Culture-specific Traits

Fashions for clothing, hair styles, facial hair, makeup, and jewelry are vastly different throughout time and space. High heels were originally a mens’ fashion that was later adopted by women. Nowadays a man wearing them is generally considered odd at best. Men used to show their wealth by wearing lots of necklaces and bracelets and rings. Men with wealth are still generally considered to be attractive, but modern, western conventions say “no” to all of the jewelry. Beards were in fashion when my father was young, then they were out for a few decades, now they’re coming back again. The perms of the 80s are mercifully gone, hopefully never to return.

This was all considered attractive in the 80s. Image from www.80sfashion.org

This was all considered attractive in the 80s. Image from http://www.80sfashion.org

Modern fashion often borrows things from fashion of the past, but completely adopting the style of past decades might be a little bit weird. Being weird typically makes one less attractive to others, unless you are in a culture that values being weird.

Some cultures find people more attractive when they are slim and some cultures like full figures.

The human population is the largest it has ever been, and the internet allows people to come together and form new cultures at a rate that has never been seen before. Adopting the conventions of a culture tends to make one more attractive to other members of the culture.

The “bagel head” trend gained limited popularity in Japan a few years ago. Image from global.fncstatic.com

There is limitless variation to what individual cultures may find attractive, but there are no cultures that go against species-typic attractiveness by more than a little bit.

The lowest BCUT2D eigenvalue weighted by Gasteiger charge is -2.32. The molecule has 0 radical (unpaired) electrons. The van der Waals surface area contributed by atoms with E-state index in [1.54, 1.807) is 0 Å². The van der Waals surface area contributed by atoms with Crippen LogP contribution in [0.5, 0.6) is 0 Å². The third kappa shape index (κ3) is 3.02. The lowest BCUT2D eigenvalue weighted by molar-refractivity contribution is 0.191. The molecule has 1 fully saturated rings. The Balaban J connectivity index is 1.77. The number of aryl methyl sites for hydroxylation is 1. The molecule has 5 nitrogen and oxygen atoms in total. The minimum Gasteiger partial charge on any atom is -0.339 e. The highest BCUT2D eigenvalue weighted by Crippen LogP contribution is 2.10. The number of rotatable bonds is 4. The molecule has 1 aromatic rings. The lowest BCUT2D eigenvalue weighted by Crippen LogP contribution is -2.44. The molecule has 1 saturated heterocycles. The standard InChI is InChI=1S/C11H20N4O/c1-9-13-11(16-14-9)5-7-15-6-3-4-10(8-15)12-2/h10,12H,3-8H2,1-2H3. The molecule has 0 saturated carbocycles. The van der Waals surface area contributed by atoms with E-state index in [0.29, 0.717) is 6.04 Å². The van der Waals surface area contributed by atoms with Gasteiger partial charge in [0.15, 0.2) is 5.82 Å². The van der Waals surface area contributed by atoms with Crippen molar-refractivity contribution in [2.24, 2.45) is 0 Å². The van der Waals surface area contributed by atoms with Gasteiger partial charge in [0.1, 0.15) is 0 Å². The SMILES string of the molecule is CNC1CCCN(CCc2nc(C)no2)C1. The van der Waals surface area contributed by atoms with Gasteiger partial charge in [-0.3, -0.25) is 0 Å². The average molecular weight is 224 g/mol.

Individual Differences

Individual differences can cover both things that have been studied as well as the wide spectrum of unique things that people find attractive about one another.

People tend to like other people who are like them. This is called “assortative mating.” Political, moral and religious values can be a very important part of this. Liberals tend to date and marry liberals, Muslims tend to date and marry Muslims, vegans tend to date and marry vegans. The same goes for personality traits and even physical traits. There are obviously exceptions, but there is a clear trend.

How we feel about a person’s personality and behavior can influence how physically attractive we find them, and vise versa. If you have a negative experience with a person who is otherwise physically attractive, you will find them less physically attractive or even physically repulsive. The opposite is true as well.

Opposites don’t usually attract, but there are notable cases when they do. The most interesting case is probably the region of the immune system called the “major histocompatibility complex” or MHC. Humans and other vertebrates prefer mates who have different genes than their own in this region.